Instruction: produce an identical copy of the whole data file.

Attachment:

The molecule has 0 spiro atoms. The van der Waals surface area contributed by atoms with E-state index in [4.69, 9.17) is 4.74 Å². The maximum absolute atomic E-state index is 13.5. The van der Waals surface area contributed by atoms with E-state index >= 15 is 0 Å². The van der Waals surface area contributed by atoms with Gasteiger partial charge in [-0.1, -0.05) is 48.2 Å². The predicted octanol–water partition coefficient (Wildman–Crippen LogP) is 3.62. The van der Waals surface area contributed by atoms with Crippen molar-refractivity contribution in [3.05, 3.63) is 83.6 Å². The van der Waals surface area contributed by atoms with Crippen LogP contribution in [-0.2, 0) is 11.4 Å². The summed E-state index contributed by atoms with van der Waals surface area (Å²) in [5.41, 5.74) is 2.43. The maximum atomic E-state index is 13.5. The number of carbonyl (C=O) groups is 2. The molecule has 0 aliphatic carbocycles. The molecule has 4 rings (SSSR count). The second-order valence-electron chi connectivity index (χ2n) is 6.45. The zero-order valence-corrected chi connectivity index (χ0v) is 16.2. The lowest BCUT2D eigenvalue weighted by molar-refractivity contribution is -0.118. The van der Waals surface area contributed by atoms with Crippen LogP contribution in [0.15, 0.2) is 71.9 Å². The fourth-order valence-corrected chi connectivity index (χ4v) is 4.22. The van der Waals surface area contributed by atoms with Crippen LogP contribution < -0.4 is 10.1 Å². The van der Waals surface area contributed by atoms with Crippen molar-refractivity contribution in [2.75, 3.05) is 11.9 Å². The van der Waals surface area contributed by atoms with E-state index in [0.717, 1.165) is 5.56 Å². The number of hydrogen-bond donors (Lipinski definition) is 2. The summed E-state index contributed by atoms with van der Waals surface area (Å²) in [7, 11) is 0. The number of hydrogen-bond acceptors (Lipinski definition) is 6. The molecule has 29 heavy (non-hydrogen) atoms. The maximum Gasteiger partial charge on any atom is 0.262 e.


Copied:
The molecule has 0 spiro atoms. The van der Waals surface area contributed by atoms with E-state index in [4.69, 9.17) is 4.74 Å². The maximum absolute atomic E-state index is 13.5. The van der Waals surface area contributed by atoms with E-state index >= 15 is 0 Å². The van der Waals surface area contributed by atoms with Gasteiger partial charge in [-0.1, -0.05) is 48.2 Å². The predicted octanol–water partition coefficient (Wildman–Crippen LogP) is 3.62. The van der Waals surface area contributed by atoms with Crippen molar-refractivity contribution in [3.05, 3.63) is 83.6 Å². The van der Waals surface area contributed by atoms with Crippen LogP contribution in [-0.2, 0) is 11.4 Å². The summed E-state index contributed by atoms with van der Waals surface area (Å²) in [5.41, 5.74) is 2.43. The maximum atomic E-state index is 13.5. The number of carbonyl (C=O) groups is 2. The molecule has 0 aliphatic carbocycles. The molecule has 4 rings (SSSR count). The second-order valence-electron chi connectivity index (χ2n) is 6.45. The zero-order valence-corrected chi connectivity index (χ0v) is 16.2. The lowest BCUT2D eigenvalue weighted by molar-refractivity contribution is -0.118. The van der Waals surface area contributed by atoms with Crippen LogP contribution in [0.15, 0.2) is 71.9 Å². The fourth-order valence-corrected chi connectivity index (χ4v) is 4.22. The van der Waals surface area contributed by atoms with Crippen LogP contribution < -0.4 is 10.1 Å². The van der Waals surface area contributed by atoms with Crippen molar-refractivity contribution in [2.75, 3.05) is 11.9 Å². The van der Waals surface area contributed by atoms with E-state index in [0.717, 1.165) is 5.56 Å². The number of hydrogen-bond donors (Lipinski definition) is 2. The summed E-state index contributed by atoms with van der Waals surface area (Å²) in [7, 11) is 0. The number of hydrogen-bond acceptors (Lipinski definition) is 6. The molecule has 29 heavy (non-hydrogen) atoms. The maximum Gasteiger partial charge on any atom is 0.262 e.